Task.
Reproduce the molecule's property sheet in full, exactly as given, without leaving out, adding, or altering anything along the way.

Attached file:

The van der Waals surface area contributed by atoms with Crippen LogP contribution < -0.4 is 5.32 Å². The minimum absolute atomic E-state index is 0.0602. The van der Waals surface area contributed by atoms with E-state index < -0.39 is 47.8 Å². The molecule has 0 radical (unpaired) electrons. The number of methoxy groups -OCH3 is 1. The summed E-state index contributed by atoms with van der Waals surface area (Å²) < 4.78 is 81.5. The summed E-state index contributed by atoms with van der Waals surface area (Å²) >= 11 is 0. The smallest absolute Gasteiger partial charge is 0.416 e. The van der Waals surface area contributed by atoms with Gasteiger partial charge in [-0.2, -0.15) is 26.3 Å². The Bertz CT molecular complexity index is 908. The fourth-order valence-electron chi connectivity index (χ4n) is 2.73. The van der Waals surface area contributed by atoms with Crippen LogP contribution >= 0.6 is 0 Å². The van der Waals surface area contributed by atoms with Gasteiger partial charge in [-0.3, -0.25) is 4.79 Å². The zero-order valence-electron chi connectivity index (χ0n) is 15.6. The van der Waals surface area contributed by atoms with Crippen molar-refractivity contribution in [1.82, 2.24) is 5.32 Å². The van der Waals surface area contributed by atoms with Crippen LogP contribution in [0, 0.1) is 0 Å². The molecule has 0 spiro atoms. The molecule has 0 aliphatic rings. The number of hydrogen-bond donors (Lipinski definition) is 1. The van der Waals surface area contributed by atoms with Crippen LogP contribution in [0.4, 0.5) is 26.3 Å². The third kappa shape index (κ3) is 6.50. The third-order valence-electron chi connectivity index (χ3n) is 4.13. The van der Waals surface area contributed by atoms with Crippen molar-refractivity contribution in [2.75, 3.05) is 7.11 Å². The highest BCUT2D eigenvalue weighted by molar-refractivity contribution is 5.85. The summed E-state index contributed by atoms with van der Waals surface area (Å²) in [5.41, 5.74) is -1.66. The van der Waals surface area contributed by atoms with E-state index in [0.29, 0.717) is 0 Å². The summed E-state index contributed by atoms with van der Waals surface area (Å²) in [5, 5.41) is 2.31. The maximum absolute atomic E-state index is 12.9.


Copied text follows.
The van der Waals surface area contributed by atoms with Crippen LogP contribution < -0.4 is 5.32 Å². The minimum absolute atomic E-state index is 0.0602. The van der Waals surface area contributed by atoms with E-state index < -0.39 is 47.8 Å². The molecule has 0 radical (unpaired) electrons. The number of methoxy groups -OCH3 is 1. The summed E-state index contributed by atoms with van der Waals surface area (Å²) < 4.78 is 81.5. The summed E-state index contributed by atoms with van der Waals surface area (Å²) >= 11 is 0. The smallest absolute Gasteiger partial charge is 0.416 e. The van der Waals surface area contributed by atoms with Gasteiger partial charge in [-0.2, -0.15) is 26.3 Å². The Bertz CT molecular complexity index is 908. The fourth-order valence-electron chi connectivity index (χ4n) is 2.73. The van der Waals surface area contributed by atoms with Crippen LogP contribution >= 0.6 is 0 Å². The van der Waals surface area contributed by atoms with Gasteiger partial charge in [-0.3, -0.25) is 4.79 Å². The zero-order valence-electron chi connectivity index (χ0n) is 15.6. The van der Waals surface area contributed by atoms with Crippen molar-refractivity contribution in [1.82, 2.24) is 5.32 Å². The van der Waals surface area contributed by atoms with Crippen LogP contribution in [0, 0.1) is 0 Å². The molecule has 0 spiro atoms. The molecule has 0 aliphatic rings. The number of hydrogen-bond donors (Lipinski definition) is 1. The van der Waals surface area contributed by atoms with Crippen LogP contribution in [0.4, 0.5) is 26.3 Å². The third kappa shape index (κ3) is 6.50. The third-order valence-electron chi connectivity index (χ3n) is 4.13. The van der Waals surface area contributed by atoms with Crippen molar-refractivity contribution in [2.75, 3.05) is 7.11 Å². The highest BCUT2D eigenvalue weighted by molar-refractivity contribution is 5.85. The summed E-state index contributed by atoms with van der Waals surface area (Å²) in [5.41, 5.74) is -1.66. The van der Waals surface area contributed by atoms with E-state index in [0.29, 0.717) is 0 Å². The summed E-state index contributed by atoms with van der Waals surface area (Å²) in [5, 5.41) is 2.31. The maximum absolute atomic E-state index is 12.9.